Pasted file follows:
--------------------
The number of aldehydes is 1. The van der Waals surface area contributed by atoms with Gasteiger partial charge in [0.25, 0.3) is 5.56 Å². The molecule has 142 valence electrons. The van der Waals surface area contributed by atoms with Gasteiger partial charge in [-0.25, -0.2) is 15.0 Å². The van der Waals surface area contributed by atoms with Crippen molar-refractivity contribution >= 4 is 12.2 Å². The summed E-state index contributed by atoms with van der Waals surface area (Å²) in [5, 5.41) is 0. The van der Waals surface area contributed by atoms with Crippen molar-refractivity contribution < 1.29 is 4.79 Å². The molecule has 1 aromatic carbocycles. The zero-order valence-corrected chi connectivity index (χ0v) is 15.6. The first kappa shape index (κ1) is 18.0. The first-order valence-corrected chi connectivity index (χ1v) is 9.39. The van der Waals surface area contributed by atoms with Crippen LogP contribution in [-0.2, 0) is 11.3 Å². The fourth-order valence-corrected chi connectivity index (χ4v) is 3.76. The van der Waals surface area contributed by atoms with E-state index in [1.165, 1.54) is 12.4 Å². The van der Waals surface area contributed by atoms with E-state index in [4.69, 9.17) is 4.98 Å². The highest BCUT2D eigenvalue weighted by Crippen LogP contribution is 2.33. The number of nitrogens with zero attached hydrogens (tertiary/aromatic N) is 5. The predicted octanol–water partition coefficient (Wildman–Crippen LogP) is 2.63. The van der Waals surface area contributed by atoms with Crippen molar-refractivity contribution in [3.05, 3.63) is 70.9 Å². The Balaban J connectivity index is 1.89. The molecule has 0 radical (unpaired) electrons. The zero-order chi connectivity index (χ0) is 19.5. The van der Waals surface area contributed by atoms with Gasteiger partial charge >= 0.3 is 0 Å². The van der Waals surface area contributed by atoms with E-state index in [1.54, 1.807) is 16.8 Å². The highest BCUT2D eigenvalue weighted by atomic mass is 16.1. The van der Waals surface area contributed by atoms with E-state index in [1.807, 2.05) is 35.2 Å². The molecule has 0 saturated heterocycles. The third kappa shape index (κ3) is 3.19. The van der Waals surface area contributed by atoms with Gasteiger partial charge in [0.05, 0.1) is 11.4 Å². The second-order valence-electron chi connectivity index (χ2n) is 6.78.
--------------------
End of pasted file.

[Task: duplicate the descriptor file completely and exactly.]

The number of aldehydes is 1. The van der Waals surface area contributed by atoms with Gasteiger partial charge in [0.25, 0.3) is 5.56 Å². The molecule has 142 valence electrons. The van der Waals surface area contributed by atoms with Gasteiger partial charge in [-0.25, -0.2) is 15.0 Å². The van der Waals surface area contributed by atoms with Crippen molar-refractivity contribution >= 4 is 12.2 Å². The summed E-state index contributed by atoms with van der Waals surface area (Å²) in [5, 5.41) is 0. The van der Waals surface area contributed by atoms with Crippen molar-refractivity contribution < 1.29 is 4.79 Å². The molecule has 1 aromatic carbocycles. The zero-order valence-corrected chi connectivity index (χ0v) is 15.6. The first kappa shape index (κ1) is 18.0. The first-order valence-corrected chi connectivity index (χ1v) is 9.39. The van der Waals surface area contributed by atoms with Crippen LogP contribution in [-0.2, 0) is 11.3 Å². The fourth-order valence-corrected chi connectivity index (χ4v) is 3.76. The van der Waals surface area contributed by atoms with E-state index in [1.165, 1.54) is 12.4 Å². The van der Waals surface area contributed by atoms with E-state index in [4.69, 9.17) is 4.98 Å². The highest BCUT2D eigenvalue weighted by Crippen LogP contribution is 2.33. The number of nitrogens with zero attached hydrogens (tertiary/aromatic N) is 5. The predicted octanol–water partition coefficient (Wildman–Crippen LogP) is 2.63. The van der Waals surface area contributed by atoms with Crippen molar-refractivity contribution in [3.05, 3.63) is 70.9 Å². The Balaban J connectivity index is 1.89. The molecule has 0 radical (unpaired) electrons. The zero-order chi connectivity index (χ0) is 19.5. The van der Waals surface area contributed by atoms with Gasteiger partial charge >= 0.3 is 0 Å². The van der Waals surface area contributed by atoms with E-state index in [1.54, 1.807) is 16.8 Å². The highest BCUT2D eigenvalue weighted by atomic mass is 16.1. The van der Waals surface area contributed by atoms with E-state index in [1.807, 2.05) is 35.2 Å². The molecule has 0 saturated heterocycles. The third kappa shape index (κ3) is 3.19. The van der Waals surface area contributed by atoms with Gasteiger partial charge in [0.05, 0.1) is 11.4 Å². The second-order valence-electron chi connectivity index (χ2n) is 6.78.